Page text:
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Titanic baseball team was nearly unsinkable


In the “Sound of Music,” Rolfe was “17 going on 18.”

This spring, Central Bucks South was 17 going on 2. Seeded 17th out of 20 programs in the District One tournament, South (19-8) rode deep hitting and strong pitching out of districts and into last Friday’s PIAA 6A state championship game at Penn State. South led through four innings in the title match before falling 6-3 to SOL Continental foe Souderton (24-4).

Despite a seed that virtually guaranteed their entire postseason being on the road, the finally healthy Titans hit their way to the District One title game. CB South maximized big innings: A six-run third at No. 1 Pennsbury keyed a 6-5 signature upset in the second round of districts while a six-spot in the first at Bensalem yielded the 7-2 district quarterfinal “W” that punched the team’s ticket to states.

“When we got Joey (Loynd) back in the lineup, that gave us a ton of confidence,” explained South manager Brian Klumpp. “We won two games going into districts and that gave us a good boost. All we kept talking about later in the season, especially when we had some tough losses, was to just get into the playoffs. We knew we were good enough to make some noise once we got in.”

South assembled a nine-run sixth inning in the state semifinal, where it didn’t defeat as much as demoralize District Seven’s North Allegheny 11-6.

“That’s what we preached going into the season and emphasized during the playoffs,” Klumpp shared. “We wanted a team-first approach when we’re up to bat. Our guys bought into that and saw the success that that had. They really did think of the team before themselves. They didn’t try and change the game with one swing.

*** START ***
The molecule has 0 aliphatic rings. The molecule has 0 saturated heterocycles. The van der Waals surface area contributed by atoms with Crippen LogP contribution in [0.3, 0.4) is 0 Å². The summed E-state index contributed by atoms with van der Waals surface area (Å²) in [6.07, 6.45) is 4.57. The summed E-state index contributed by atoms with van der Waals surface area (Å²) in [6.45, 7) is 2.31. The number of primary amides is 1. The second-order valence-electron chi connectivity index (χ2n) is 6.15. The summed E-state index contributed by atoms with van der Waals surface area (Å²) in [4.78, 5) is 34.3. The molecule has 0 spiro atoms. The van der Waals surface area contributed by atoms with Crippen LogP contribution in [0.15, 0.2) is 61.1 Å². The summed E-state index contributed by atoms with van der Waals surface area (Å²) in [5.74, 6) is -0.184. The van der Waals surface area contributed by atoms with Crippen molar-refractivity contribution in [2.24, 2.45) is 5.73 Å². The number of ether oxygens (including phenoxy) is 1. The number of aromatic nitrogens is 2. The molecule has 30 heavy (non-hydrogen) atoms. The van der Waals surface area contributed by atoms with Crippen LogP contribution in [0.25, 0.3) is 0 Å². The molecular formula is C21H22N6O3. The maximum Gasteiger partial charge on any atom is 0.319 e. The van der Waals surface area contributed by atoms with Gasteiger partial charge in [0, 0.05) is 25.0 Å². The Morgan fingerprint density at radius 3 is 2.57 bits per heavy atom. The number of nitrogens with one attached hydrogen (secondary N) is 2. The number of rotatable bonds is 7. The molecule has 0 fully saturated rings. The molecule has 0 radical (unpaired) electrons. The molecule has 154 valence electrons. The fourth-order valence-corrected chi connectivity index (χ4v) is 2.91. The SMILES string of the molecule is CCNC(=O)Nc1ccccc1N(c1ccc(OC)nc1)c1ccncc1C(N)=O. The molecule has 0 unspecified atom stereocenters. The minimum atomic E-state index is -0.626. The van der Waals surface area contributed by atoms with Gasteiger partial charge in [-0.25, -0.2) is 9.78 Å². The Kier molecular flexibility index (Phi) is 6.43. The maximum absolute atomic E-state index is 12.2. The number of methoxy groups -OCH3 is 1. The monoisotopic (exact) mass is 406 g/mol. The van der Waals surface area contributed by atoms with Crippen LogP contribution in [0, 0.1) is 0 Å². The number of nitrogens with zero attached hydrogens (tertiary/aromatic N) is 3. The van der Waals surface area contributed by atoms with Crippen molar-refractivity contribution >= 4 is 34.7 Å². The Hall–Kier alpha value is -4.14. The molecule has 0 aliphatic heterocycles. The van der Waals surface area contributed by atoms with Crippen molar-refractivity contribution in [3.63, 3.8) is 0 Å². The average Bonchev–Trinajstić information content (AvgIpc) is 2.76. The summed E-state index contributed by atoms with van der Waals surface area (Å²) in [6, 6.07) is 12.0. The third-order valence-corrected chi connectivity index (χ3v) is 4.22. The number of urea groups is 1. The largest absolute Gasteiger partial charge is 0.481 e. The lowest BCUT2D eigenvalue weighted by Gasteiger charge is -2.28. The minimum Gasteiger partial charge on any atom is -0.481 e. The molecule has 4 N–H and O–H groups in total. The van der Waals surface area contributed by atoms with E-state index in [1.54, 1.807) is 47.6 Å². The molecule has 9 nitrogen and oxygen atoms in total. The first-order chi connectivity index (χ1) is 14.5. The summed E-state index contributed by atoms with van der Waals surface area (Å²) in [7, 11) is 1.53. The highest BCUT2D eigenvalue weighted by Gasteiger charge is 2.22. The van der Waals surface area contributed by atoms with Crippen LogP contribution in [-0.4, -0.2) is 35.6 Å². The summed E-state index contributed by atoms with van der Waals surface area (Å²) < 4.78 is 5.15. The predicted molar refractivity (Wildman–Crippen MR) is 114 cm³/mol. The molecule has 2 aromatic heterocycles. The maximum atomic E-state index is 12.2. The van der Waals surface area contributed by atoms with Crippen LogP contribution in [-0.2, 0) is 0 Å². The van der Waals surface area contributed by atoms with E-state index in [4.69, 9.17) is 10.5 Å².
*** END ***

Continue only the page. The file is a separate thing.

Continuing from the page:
“If it meant taking a walk or getting hit by a pitch, they were willing to do it. They did a great job limiting their strikeouts, which is key in high school baseball,” Klumpp continued. “The North Allegheny game was the perfect example. In that sixth inning, we got a couple of walks, we put the ball in play with two strikes and then got some big hits that just pushed across the nine runs.”

But it was the arms, not the bats, that won South’s first two PIAA games. Susquehanna-signee Brock Veit threw seven strong frames as South nudged Emmaus 4-3 in a first round, extra-inning walk-off. DeSales-bound Ryan Rieber four-hit Wilson West Lawn in a 2-1 state quarterfinal victory.

South’s Big Four on the mound – Rieber, Veit, Owen Petrich and Joe Martino, “were huge parts in our success. There is no doubt about that. They all do a great job of pounding the mitt,” Klumpp pointed out.

“We always preach to make the other team earn it, and we do a lot of defensive work, so our pitchers trust their defense. That is why they have confidence in throwing a ton of strikes and attacking batters,” Klumpp mentioned. “The other part that goes unmissed is our sophomore catcher, Dylan Gruber. He called every single pitch this year. He looked over scouting reports and did a really great job calling games. To ask that out of a 16-year-old is a lot.”

South never lost three in a row, despite not having optimal health. Klumpp credits senior leadership for avoiding slumps. “A lot of the guys had varsity experience and knew that any game in the SOL is a tough game,” the skipper said, “so if you did lose one or two in a row, you couldn’t dwell on those games. They didn’t really focus on losses. They were more worried about the future opponents.”

Veit joined Albright-bound designated hitter Jake Trachtenberg and outfielder Jake McKeown as first team All-Continental division honorees; Rieber made the second team. But the appearances in the state and district title games defined South’s greatest season far more than any individual accolade.